Sunday 23rd October 2016
By Patrice Mongelard
Farnborough edge contest as tight as a bugle boy’s cheeks
The mists of autumn are always part of this late October trip to the leafy suburbs of Park Langley at Old Dunstonians RFC, before the clocks change. There was a frisson in the air as we had two birthdays separated by a letter to bear in mind, and the return of RF, as well as of the quiffed one after a metatarsal scare. We mustered thirteen players for this second fixture against CUACO this season, having won the “home” game 3-0 a few weeks ago when it was summer.
It appeared to us that CUACO had reinforced their defence and the other thing that struck us was that CUACO were on average the tallest team we play in our season. This was a problem for us during set pieces at both ends.
Patrice Mongelard, Ian Coles, Colin Mant, Roger French
Dave Green, Sinisa Gracanin, Simon Thomas, Mick O’Flynn
Pete Harvey, Andy Faulks
Substitute: Steve Blanchard, Barry Grainger
Supporters: Thomas French, Eden Grainger, Teresa Blanchard and granddaughter Georgia, and later on, Amanda Thomas, daughter Daisy and son Louie.
Strategist with special instructions for full backs: Mick O’Flynn
CUACO surprised us by earning three successive corners in the first five minutes. Once we had seen these off we played the more fluent and cohesive football. In fact we were 2-0 up by the twentieth minute and could be forgiven for letting a touch of complacency creep into our game. The persistence of Pete Harvey on the edge of the CUACO box had resulted in a block which saw the looping ball teed up nicely for a crisp volley from Andy Faulks which the CUACO keeper could not keep out. This was vintage Faulks which Pele (seventy-six today) would have appreciated. The quarter of an hour after this goal was great for us, lots of movement and passing with good penetration on the right where Patrice Mongelard and Simon Thomas combined well (without the usual flashing blue lights that accompany Simon’s lay-offs to his defence). Sinisa Gracanin and Pete Harvey were bringing the best out of the CUACO defence.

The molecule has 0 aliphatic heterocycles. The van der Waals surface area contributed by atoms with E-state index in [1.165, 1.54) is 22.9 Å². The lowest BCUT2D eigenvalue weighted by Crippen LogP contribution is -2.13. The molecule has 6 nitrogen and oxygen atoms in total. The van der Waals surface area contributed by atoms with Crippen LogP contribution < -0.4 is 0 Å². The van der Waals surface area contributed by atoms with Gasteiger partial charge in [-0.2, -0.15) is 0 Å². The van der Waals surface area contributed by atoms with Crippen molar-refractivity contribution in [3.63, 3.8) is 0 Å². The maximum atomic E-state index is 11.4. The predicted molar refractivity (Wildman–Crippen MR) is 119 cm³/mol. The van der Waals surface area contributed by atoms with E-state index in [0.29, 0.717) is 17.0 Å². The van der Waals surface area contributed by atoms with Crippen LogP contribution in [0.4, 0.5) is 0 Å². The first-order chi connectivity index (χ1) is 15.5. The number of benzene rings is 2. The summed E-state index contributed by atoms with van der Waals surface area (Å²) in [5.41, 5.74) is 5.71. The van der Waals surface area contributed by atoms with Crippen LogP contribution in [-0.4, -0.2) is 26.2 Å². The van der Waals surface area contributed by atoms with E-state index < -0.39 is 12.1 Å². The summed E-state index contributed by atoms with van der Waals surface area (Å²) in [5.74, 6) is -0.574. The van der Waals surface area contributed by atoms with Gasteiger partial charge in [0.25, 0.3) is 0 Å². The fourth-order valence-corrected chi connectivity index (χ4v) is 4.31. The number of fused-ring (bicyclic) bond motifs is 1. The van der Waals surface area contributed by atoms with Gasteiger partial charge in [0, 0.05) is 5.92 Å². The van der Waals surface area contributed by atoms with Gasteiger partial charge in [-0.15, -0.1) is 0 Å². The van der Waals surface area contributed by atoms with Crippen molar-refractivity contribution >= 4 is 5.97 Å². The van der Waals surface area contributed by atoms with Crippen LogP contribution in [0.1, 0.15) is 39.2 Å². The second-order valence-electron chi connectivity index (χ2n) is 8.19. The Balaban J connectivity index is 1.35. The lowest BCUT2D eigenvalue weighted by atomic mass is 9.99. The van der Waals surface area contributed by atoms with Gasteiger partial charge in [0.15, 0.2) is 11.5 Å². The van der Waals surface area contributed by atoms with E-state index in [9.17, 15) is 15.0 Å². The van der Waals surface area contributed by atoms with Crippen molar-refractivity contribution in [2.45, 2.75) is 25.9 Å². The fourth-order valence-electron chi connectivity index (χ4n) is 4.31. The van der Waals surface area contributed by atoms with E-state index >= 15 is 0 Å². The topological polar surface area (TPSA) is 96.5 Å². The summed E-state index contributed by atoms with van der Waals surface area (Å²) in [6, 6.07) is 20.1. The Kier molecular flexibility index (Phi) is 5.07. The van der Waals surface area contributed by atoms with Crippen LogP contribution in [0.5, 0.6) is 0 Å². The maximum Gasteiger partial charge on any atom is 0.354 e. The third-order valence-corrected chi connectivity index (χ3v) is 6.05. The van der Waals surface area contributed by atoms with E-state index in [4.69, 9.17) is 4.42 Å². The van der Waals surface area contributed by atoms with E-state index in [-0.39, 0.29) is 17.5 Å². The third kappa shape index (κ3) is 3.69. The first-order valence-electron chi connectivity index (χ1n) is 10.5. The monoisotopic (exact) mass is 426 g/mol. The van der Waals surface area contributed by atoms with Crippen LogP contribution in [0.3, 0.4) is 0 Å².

It was no surprise when we got our second with Andy Faulks latching on to a loose clearance on the edge of the CUACO box to rifle the ball home, via a slight deflection which took some pace off the bullet. If we thought that this was going to be a stroll in Park Langley – our opponents soon altered this perception. They clawed their way back into the game, tightened things at the back and spent more time in our half. They pulled a goal back from a set piece after we failed to track their burly yet skilful forward into the six-yard box and he produced a deft header from very close range to guide the ball into the bottom corner.
On the half hour Mick O’Flynn and Patrice Mongelard made way for Barry Grainger and Steve Blanchard. We lost some of our cohesion, and in fairness CUACO’s goal had given them a lift. We were now playing on the break with Barry Grainger in particular providing an outlet on our left, and one exquisite cross field pass to Simon Thomas on the opposite wing caught the eye. We had a couple of dodgy moments from CUACO corners but kept them out.